Vice-President of the United States Joe Biden addresses the Labor Day rally at the corner of Washington and Michigan in Detroit, Mich. Monday, September 3, 2012. / REGINA H. BOONE/Detroit Free Press
(DETROIT FREE PRESS) -- Protecting collective bargaining rights was the primary message of the Labor Day festivities in Detroit Monday, both in the annual parade which attracted tens of thousands of union members and during a speech by Vice President Joe Biden.
"They don't believe in your very right to bargain," Biden told the crowd of about 3,500 people standing next to the Westin Book Cadillac Hotel in downtown Detroit.
"These guys don't get it. Right to work means the right to work for less. As long as we're here, it will not happen."
Twenty-three states have right to work laws, which prohibit unions from forcing employees to join or pay dues. Right to work laws have been proposed in Michigan over the years, but have never made it out of committee.
In an effort to head off proposed right to work laws, unions in the state collected enough signatures to get a proposal on the November ballot that would collective bargaining rights for employees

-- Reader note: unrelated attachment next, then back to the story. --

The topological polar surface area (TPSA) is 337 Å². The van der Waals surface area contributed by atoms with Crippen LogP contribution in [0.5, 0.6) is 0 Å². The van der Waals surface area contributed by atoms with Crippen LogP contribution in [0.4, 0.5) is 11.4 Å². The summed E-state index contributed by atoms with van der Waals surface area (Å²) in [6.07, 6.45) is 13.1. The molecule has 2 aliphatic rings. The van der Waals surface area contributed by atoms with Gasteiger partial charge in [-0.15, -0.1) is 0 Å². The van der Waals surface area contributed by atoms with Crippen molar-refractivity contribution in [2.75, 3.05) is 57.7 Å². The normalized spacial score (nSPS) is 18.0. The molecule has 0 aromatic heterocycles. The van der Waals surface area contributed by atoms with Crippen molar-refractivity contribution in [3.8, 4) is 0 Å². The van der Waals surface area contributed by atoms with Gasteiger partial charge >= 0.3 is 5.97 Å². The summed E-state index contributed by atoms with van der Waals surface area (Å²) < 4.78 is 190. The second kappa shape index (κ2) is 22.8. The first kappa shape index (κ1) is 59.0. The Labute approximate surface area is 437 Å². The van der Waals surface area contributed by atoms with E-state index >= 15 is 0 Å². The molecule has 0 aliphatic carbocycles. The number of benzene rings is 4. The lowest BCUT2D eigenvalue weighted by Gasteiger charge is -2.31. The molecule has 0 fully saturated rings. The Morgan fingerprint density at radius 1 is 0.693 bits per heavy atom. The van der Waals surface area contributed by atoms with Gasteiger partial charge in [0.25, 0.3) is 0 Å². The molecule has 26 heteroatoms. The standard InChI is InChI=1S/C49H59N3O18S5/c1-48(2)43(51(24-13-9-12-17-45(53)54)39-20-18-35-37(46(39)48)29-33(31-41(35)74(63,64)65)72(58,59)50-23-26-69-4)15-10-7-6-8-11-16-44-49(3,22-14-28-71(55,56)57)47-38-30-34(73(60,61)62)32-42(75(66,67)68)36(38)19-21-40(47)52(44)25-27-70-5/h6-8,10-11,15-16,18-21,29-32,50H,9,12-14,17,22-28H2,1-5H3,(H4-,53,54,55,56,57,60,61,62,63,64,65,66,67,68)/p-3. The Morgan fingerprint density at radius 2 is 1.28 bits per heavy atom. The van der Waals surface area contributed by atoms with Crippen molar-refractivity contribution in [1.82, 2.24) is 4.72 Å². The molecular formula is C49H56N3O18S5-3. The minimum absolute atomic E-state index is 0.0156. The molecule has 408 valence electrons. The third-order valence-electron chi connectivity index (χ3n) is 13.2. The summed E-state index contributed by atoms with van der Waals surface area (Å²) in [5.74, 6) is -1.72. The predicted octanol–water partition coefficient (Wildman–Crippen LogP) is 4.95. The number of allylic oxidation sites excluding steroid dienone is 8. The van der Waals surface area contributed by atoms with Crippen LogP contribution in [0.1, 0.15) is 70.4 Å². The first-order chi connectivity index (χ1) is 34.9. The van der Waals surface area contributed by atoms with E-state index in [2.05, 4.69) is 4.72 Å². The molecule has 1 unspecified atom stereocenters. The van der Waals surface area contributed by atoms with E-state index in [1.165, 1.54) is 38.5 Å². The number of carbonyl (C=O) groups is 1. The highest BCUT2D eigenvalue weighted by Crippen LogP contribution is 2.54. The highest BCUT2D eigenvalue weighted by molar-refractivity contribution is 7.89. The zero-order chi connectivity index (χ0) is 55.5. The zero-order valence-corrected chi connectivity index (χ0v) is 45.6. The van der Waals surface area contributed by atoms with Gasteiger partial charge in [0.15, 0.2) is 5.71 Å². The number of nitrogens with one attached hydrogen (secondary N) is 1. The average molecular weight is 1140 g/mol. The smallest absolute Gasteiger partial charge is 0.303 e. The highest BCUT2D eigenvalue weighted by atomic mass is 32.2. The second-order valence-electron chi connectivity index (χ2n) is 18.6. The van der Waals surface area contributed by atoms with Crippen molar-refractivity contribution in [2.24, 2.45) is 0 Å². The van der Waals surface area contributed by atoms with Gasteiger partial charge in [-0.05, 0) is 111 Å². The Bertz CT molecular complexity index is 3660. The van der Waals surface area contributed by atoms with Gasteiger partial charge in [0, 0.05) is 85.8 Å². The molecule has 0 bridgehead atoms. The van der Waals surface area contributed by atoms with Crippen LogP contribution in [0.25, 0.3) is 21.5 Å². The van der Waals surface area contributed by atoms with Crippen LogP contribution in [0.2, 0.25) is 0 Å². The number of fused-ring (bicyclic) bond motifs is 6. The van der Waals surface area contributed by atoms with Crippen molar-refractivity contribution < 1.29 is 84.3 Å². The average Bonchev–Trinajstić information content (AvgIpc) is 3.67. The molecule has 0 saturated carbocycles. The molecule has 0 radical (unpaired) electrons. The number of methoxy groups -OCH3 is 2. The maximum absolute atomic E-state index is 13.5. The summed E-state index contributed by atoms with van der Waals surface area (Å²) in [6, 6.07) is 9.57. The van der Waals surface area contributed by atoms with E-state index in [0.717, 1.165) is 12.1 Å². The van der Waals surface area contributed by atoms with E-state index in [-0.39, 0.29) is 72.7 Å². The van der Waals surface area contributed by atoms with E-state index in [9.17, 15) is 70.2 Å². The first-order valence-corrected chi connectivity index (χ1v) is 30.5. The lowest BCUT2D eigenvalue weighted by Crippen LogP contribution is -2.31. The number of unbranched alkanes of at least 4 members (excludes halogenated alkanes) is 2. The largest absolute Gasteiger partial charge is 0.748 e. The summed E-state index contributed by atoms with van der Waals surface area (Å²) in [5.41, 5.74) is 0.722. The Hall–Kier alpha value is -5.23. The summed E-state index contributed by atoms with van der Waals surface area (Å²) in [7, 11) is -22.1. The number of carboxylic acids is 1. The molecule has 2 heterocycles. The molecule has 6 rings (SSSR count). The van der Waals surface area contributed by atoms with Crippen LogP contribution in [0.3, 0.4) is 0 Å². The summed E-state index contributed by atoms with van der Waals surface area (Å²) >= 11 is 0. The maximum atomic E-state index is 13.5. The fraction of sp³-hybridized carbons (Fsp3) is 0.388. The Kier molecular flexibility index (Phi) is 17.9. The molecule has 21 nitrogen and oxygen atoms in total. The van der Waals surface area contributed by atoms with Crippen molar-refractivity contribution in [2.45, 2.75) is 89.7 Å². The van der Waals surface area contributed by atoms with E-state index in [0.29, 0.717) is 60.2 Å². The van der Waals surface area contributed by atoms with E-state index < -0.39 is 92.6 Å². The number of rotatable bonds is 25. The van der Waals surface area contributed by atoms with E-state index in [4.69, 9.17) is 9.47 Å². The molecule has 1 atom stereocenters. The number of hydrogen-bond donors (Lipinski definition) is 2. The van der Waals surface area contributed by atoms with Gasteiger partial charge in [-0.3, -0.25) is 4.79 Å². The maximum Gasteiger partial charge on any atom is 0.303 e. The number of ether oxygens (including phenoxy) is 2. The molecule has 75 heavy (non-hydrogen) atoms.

That proposal came up time and again the speeches leading up to Biden's 15-minute speech.
"This November Michigan families are standing together to protect collective bargaining," said Mary Beauchamp-Sayraf, a nurse at the University of Michigan.
And Biden's speech was a tribute to the workers, who stayed after the parade to hear him speak.
"Before the sacrifices you made, the UAW made, but for all those sacrifices, all the GM plants would have been closed," Biden said, noting the addition of shifts at Chrysler and GM plants in metro Detroit. "You're the reason the auto plants are back. You sacrificed to keep your companies open."
He also took plenty of time to slap around the Republican presidential ticket of Mitt Romney and Paul Ryan.
Romney "called the president of the United States out of touch," Biden said. "Well, how many of you all have a Swiss bank account. How much do you have invested in the Cayman Islands. This guy won't even let you see his tax returns."
A couple dozen Republicans joined with the thousands of Labor Day parade marchers in Detroit to make sure their voice was heard too.
"With Biden in town, our clear message is that their policies have failed," said Michigan Republican Party chairman Bobby Schostak. "We've got 60 days left and the momentum is with us."
While Republican presidential candidate Mitt Romney got a bump in the polls with his selection of U.S. Rep. Paul Ryan as his running mate, the GOP ticket didn't get an appreciable bounce from the Republican National Convention last week.
A Gallup poll released Monday morning showed that 36% of the 1,045 people surveyed said they'd be more likely to vote for Romney while 33% said the would be less likely to vote for him after the convention.